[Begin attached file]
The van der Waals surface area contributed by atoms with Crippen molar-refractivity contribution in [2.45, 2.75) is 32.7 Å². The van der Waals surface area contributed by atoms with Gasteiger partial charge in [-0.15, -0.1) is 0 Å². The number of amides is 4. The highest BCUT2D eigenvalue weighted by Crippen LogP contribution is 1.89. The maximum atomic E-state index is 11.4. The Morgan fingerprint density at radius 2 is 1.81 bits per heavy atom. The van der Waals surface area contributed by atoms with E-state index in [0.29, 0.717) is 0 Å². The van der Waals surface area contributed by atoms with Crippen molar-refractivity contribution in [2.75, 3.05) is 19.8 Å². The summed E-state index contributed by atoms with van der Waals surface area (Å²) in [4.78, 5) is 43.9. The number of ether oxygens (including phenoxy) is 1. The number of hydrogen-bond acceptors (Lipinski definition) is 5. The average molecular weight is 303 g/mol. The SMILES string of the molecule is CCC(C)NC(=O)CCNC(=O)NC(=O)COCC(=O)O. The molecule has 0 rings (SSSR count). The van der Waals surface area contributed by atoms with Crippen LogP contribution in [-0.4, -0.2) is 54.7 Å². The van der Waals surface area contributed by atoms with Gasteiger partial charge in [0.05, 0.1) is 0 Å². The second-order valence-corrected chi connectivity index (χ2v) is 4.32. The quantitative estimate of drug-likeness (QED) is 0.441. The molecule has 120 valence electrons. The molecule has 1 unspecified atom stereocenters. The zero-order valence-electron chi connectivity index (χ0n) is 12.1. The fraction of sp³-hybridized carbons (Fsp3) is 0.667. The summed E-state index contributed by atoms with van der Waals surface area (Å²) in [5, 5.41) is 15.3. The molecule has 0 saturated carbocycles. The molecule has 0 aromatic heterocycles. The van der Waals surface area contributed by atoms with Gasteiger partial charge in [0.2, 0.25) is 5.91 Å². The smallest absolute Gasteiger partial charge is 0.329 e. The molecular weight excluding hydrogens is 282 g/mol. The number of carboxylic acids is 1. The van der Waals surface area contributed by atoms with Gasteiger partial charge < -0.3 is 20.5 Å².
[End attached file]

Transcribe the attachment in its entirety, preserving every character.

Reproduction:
The van der Waals surface area contributed by atoms with Crippen molar-refractivity contribution in [2.45, 2.75) is 32.7 Å². The van der Waals surface area contributed by atoms with Gasteiger partial charge in [-0.15, -0.1) is 0 Å². The number of amides is 4. The highest BCUT2D eigenvalue weighted by Crippen LogP contribution is 1.89. The maximum atomic E-state index is 11.4. The Morgan fingerprint density at radius 2 is 1.81 bits per heavy atom. The van der Waals surface area contributed by atoms with E-state index in [0.29, 0.717) is 0 Å². The van der Waals surface area contributed by atoms with Crippen molar-refractivity contribution in [2.75, 3.05) is 19.8 Å². The summed E-state index contributed by atoms with van der Waals surface area (Å²) in [4.78, 5) is 43.9. The number of ether oxygens (including phenoxy) is 1. The number of hydrogen-bond acceptors (Lipinski definition) is 5. The average molecular weight is 303 g/mol. The SMILES string of the molecule is CCC(C)NC(=O)CCNC(=O)NC(=O)COCC(=O)O. The molecule has 0 rings (SSSR count). The van der Waals surface area contributed by atoms with Crippen LogP contribution in [-0.4, -0.2) is 54.7 Å². The van der Waals surface area contributed by atoms with Gasteiger partial charge in [0.05, 0.1) is 0 Å². The second-order valence-corrected chi connectivity index (χ2v) is 4.32. The quantitative estimate of drug-likeness (QED) is 0.441. The molecule has 120 valence electrons. The molecule has 1 unspecified atom stereocenters. The zero-order valence-electron chi connectivity index (χ0n) is 12.1. The fraction of sp³-hybridized carbons (Fsp3) is 0.667. The summed E-state index contributed by atoms with van der Waals surface area (Å²) in [5, 5.41) is 15.3. The molecule has 0 saturated carbocycles. The molecule has 0 aromatic heterocycles. The van der Waals surface area contributed by atoms with Gasteiger partial charge in [0.2, 0.25) is 5.91 Å². The smallest absolute Gasteiger partial charge is 0.329 e. The molecular weight excluding hydrogens is 282 g/mol. The number of carboxylic acids is 1. The van der Waals surface area contributed by atoms with Gasteiger partial charge < -0.3 is 20.5 Å².